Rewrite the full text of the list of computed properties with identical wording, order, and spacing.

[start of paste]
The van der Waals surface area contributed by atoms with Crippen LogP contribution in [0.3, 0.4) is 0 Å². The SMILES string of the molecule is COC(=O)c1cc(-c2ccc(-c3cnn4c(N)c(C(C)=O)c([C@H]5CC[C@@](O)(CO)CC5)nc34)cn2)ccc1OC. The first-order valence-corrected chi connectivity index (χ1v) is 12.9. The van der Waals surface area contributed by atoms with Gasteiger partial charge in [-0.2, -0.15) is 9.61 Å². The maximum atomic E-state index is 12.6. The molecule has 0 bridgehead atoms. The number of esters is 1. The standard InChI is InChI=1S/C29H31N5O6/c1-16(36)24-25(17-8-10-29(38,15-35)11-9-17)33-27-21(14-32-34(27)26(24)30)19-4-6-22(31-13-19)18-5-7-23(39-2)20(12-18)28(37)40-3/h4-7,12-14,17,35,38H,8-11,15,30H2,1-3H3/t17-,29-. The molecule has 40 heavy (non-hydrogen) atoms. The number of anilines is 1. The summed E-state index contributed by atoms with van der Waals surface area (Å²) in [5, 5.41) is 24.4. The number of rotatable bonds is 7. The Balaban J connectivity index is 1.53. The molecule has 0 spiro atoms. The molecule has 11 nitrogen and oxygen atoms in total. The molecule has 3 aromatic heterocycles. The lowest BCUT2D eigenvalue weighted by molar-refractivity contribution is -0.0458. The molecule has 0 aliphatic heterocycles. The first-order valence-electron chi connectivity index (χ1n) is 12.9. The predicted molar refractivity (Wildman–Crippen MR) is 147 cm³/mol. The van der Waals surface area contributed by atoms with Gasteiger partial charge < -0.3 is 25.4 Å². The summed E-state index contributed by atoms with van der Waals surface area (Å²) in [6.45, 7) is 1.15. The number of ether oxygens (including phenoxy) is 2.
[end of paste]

The van der Waals surface area contributed by atoms with Crippen LogP contribution in [0.3, 0.4) is 0 Å². The SMILES string of the molecule is COC(=O)c1cc(-c2ccc(-c3cnn4c(N)c(C(C)=O)c([C@H]5CC[C@@](O)(CO)CC5)nc34)cn2)ccc1OC. The first-order valence-corrected chi connectivity index (χ1v) is 12.9. The van der Waals surface area contributed by atoms with Gasteiger partial charge in [-0.2, -0.15) is 9.61 Å². The maximum atomic E-state index is 12.6. The molecule has 0 bridgehead atoms. The number of esters is 1. The standard InChI is InChI=1S/C29H31N5O6/c1-16(36)24-25(17-8-10-29(38,15-35)11-9-17)33-27-21(14-32-34(27)26(24)30)19-4-6-22(31-13-19)18-5-7-23(39-2)20(12-18)28(37)40-3/h4-7,12-14,17,35,38H,8-11,15,30H2,1-3H3/t17-,29-. The molecule has 40 heavy (non-hydrogen) atoms. The number of anilines is 1. The summed E-state index contributed by atoms with van der Waals surface area (Å²) in [5, 5.41) is 24.4. The number of rotatable bonds is 7. The Balaban J connectivity index is 1.53. The molecule has 0 spiro atoms. The molecule has 11 nitrogen and oxygen atoms in total. The molecule has 3 aromatic heterocycles. The lowest BCUT2D eigenvalue weighted by molar-refractivity contribution is -0.0458. The molecule has 0 aliphatic heterocycles. The first-order valence-electron chi connectivity index (χ1n) is 12.9. The predicted molar refractivity (Wildman–Crippen MR) is 147 cm³/mol. The van der Waals surface area contributed by atoms with Gasteiger partial charge < -0.3 is 25.4 Å². The summed E-state index contributed by atoms with van der Waals surface area (Å²) in [6.45, 7) is 1.15. The number of ether oxygens (including phenoxy) is 2.